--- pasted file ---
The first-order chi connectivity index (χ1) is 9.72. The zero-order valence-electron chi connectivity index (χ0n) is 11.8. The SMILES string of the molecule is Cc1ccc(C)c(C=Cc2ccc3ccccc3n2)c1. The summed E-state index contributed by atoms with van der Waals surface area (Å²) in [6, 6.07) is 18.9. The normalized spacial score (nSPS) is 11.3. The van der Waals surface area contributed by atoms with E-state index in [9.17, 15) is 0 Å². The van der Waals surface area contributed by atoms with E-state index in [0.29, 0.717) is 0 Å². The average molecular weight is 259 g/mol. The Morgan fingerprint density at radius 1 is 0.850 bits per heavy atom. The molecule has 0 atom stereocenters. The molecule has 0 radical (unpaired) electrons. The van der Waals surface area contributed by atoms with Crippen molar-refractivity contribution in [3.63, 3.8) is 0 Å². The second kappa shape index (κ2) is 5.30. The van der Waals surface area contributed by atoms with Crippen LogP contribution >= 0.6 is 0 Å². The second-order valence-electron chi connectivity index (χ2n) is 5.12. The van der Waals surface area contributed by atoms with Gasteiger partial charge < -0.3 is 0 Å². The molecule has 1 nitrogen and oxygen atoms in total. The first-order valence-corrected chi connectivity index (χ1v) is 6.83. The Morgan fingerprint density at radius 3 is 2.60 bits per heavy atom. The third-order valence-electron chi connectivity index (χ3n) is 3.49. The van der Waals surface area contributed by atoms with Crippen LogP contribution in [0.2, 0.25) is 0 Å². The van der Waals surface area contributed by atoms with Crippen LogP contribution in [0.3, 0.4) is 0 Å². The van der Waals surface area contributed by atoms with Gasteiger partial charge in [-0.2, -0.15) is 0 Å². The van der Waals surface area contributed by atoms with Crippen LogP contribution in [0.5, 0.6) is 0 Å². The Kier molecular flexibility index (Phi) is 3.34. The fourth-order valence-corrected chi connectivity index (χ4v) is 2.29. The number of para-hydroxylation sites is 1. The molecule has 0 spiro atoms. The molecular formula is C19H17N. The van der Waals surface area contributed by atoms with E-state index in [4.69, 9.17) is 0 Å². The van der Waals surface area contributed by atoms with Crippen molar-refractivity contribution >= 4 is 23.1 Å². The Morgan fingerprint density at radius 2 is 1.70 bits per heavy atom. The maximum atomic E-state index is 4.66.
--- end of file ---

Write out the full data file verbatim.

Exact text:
The first-order chi connectivity index (χ1) is 9.72. The zero-order valence-electron chi connectivity index (χ0n) is 11.8. The SMILES string of the molecule is Cc1ccc(C)c(C=Cc2ccc3ccccc3n2)c1. The summed E-state index contributed by atoms with van der Waals surface area (Å²) in [6, 6.07) is 18.9. The normalized spacial score (nSPS) is 11.3. The van der Waals surface area contributed by atoms with E-state index in [9.17, 15) is 0 Å². The van der Waals surface area contributed by atoms with E-state index in [0.29, 0.717) is 0 Å². The average molecular weight is 259 g/mol. The Morgan fingerprint density at radius 1 is 0.850 bits per heavy atom. The molecule has 0 atom stereocenters. The molecule has 0 radical (unpaired) electrons. The van der Waals surface area contributed by atoms with Crippen molar-refractivity contribution in [3.63, 3.8) is 0 Å². The second kappa shape index (κ2) is 5.30. The van der Waals surface area contributed by atoms with Crippen LogP contribution >= 0.6 is 0 Å². The second-order valence-electron chi connectivity index (χ2n) is 5.12. The van der Waals surface area contributed by atoms with Gasteiger partial charge < -0.3 is 0 Å². The molecule has 1 nitrogen and oxygen atoms in total. The first-order valence-corrected chi connectivity index (χ1v) is 6.83. The Morgan fingerprint density at radius 3 is 2.60 bits per heavy atom. The third-order valence-electron chi connectivity index (χ3n) is 3.49. The van der Waals surface area contributed by atoms with Crippen LogP contribution in [0.2, 0.25) is 0 Å². The van der Waals surface area contributed by atoms with Crippen LogP contribution in [0.3, 0.4) is 0 Å². The van der Waals surface area contributed by atoms with Gasteiger partial charge in [-0.2, -0.15) is 0 Å². The van der Waals surface area contributed by atoms with Crippen LogP contribution in [0.5, 0.6) is 0 Å². The Kier molecular flexibility index (Phi) is 3.34. The fourth-order valence-corrected chi connectivity index (χ4v) is 2.29. The number of para-hydroxylation sites is 1. The molecule has 0 spiro atoms. The molecular formula is C19H17N. The van der Waals surface area contributed by atoms with E-state index in [4.69, 9.17) is 0 Å². The van der Waals surface area contributed by atoms with Crippen molar-refractivity contribution >= 4 is 23.1 Å². The Morgan fingerprint density at radius 2 is 1.70 bits per heavy atom. The maximum atomic E-state index is 4.66.